Notre Dame alum believes the university is alienating football fans
SOUTH BEND, Ind. -- Dr. Stephen O'Neil graduated from Notre Dame in 1987, and his family have been longtime fans of the university and the football team. But after seeing the low ticket sales this weekend, O'Neil felt he had to speak out about what he feels is the root of the problem.
“Saturday’s game was the confluence of events with the poor attendance in the stadium and also the premier of the NBC Peacock app,” said Dr. O'Neil.
He decided to pen an open letter addressed to Fr. John Jenkins as well as Jack Swarbrick, believing the university has turned its back on the longtime fans of the football team, in large part due to the high ticket prices-- averaging out at $176-- and not broadcasting the home opener on television; instead streaming it online.
The alumni across the country who have, for decades, watched Notre Dame football on television, in many cases were shutout this past weekend,” said Dr. O'Neil.
One of the key issues being that some members of the Notre Dame fan community live in areas with poor internet connection or lack smart devices to even stream the game.
Dr. O'Neil said “My ninety-five-year-old father, who grew up outside Boston, loved Notre Dame football before he even knew where South Bend was, and now, nearing the end of his life, he can’t even watch them on television.”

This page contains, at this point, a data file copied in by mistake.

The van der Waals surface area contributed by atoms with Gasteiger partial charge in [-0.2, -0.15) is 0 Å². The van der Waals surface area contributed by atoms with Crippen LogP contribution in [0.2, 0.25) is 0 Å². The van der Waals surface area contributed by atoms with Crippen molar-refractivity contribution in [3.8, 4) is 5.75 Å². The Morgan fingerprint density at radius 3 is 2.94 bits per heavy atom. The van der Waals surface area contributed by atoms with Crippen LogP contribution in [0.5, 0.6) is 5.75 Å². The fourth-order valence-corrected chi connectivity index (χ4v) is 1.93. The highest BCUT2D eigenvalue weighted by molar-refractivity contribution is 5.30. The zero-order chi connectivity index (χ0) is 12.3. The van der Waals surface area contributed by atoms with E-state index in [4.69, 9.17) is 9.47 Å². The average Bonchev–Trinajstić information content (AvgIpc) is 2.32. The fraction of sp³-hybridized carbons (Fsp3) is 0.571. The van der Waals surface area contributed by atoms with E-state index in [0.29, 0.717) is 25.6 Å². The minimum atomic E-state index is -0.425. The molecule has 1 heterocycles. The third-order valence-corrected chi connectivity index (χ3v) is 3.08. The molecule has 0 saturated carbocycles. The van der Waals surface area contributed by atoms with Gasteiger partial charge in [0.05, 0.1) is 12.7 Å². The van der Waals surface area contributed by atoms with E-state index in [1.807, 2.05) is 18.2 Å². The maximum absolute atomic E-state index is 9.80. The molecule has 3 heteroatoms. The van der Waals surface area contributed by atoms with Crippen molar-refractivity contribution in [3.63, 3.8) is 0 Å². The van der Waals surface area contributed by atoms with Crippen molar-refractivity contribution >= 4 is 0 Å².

And Dr. O'Neil believes that these decisions are hurting not just the fanbase, but local businesses as well.
“The restaurants in the area, who were anticipating a bounce back from 2020 with the financial losses associated with last football season aren’t able to see that as much with the low turnout,” he said.
Dr. O'Neil would like to add that he does not bear ill will toward the university, as they do good work in the community, but hopes that the school can strike a better balance between ticket prices that can still raise money for the university, without making the football experience unattainable for fans living in and around South Bend.
He said “These sort of things can be corrected, and it just is a matter of sitting back and saying ‘what is the actual vision up at the University of Notre Dame?’ And so I think it is incumbent upon people who love the University to speak up when it seems like things are going off the rails.”